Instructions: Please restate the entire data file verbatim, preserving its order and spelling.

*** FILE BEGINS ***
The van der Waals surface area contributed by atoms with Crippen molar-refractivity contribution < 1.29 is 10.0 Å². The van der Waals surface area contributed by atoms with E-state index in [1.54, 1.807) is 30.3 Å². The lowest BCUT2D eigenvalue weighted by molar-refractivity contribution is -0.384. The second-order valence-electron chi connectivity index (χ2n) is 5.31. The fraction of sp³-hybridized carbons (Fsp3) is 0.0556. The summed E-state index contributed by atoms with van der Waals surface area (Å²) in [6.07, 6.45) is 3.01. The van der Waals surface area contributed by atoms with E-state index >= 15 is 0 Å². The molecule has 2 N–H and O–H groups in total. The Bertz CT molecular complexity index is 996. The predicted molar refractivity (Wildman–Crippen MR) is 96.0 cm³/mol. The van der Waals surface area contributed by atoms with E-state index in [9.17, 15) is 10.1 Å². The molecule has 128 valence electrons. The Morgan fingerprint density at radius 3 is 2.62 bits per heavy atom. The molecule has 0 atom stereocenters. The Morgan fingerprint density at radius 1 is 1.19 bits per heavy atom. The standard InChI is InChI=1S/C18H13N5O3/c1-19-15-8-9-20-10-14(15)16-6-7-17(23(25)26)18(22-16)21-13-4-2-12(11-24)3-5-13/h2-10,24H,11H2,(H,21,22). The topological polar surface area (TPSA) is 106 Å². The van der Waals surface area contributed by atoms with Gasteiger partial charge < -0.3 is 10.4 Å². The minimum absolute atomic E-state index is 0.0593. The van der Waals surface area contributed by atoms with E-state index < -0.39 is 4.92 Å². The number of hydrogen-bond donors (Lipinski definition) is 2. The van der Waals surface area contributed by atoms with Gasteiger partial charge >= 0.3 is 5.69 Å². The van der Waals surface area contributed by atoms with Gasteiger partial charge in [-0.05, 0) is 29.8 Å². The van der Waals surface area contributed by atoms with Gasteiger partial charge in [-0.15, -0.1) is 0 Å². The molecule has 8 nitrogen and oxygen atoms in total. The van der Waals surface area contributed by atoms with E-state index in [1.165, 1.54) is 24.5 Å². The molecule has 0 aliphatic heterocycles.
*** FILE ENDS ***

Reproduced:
The van der Waals surface area contributed by atoms with Crippen molar-refractivity contribution < 1.29 is 10.0 Å². The van der Waals surface area contributed by atoms with E-state index in [1.54, 1.807) is 30.3 Å². The lowest BCUT2D eigenvalue weighted by molar-refractivity contribution is -0.384. The second-order valence-electron chi connectivity index (χ2n) is 5.31. The fraction of sp³-hybridized carbons (Fsp3) is 0.0556. The summed E-state index contributed by atoms with van der Waals surface area (Å²) in [6.07, 6.45) is 3.01. The van der Waals surface area contributed by atoms with E-state index >= 15 is 0 Å². The molecule has 2 N–H and O–H groups in total. The Bertz CT molecular complexity index is 996. The predicted molar refractivity (Wildman–Crippen MR) is 96.0 cm³/mol. The van der Waals surface area contributed by atoms with E-state index in [9.17, 15) is 10.1 Å². The molecule has 128 valence electrons. The Morgan fingerprint density at radius 3 is 2.62 bits per heavy atom. The molecule has 0 atom stereocenters. The Morgan fingerprint density at radius 1 is 1.19 bits per heavy atom. The standard InChI is InChI=1S/C18H13N5O3/c1-19-15-8-9-20-10-14(15)16-6-7-17(23(25)26)18(22-16)21-13-4-2-12(11-24)3-5-13/h2-10,24H,11H2,(H,21,22). The topological polar surface area (TPSA) is 106 Å². The van der Waals surface area contributed by atoms with Gasteiger partial charge < -0.3 is 10.4 Å². The minimum absolute atomic E-state index is 0.0593. The van der Waals surface area contributed by atoms with E-state index < -0.39 is 4.92 Å². The number of hydrogen-bond donors (Lipinski definition) is 2. The van der Waals surface area contributed by atoms with Gasteiger partial charge >= 0.3 is 5.69 Å². The van der Waals surface area contributed by atoms with Gasteiger partial charge in [-0.05, 0) is 29.8 Å². The van der Waals surface area contributed by atoms with Gasteiger partial charge in [-0.15, -0.1) is 0 Å². The molecule has 8 nitrogen and oxygen atoms in total. The van der Waals surface area contributed by atoms with E-state index in [1.165, 1.54) is 24.5 Å². The molecule has 0 aliphatic heterocycles.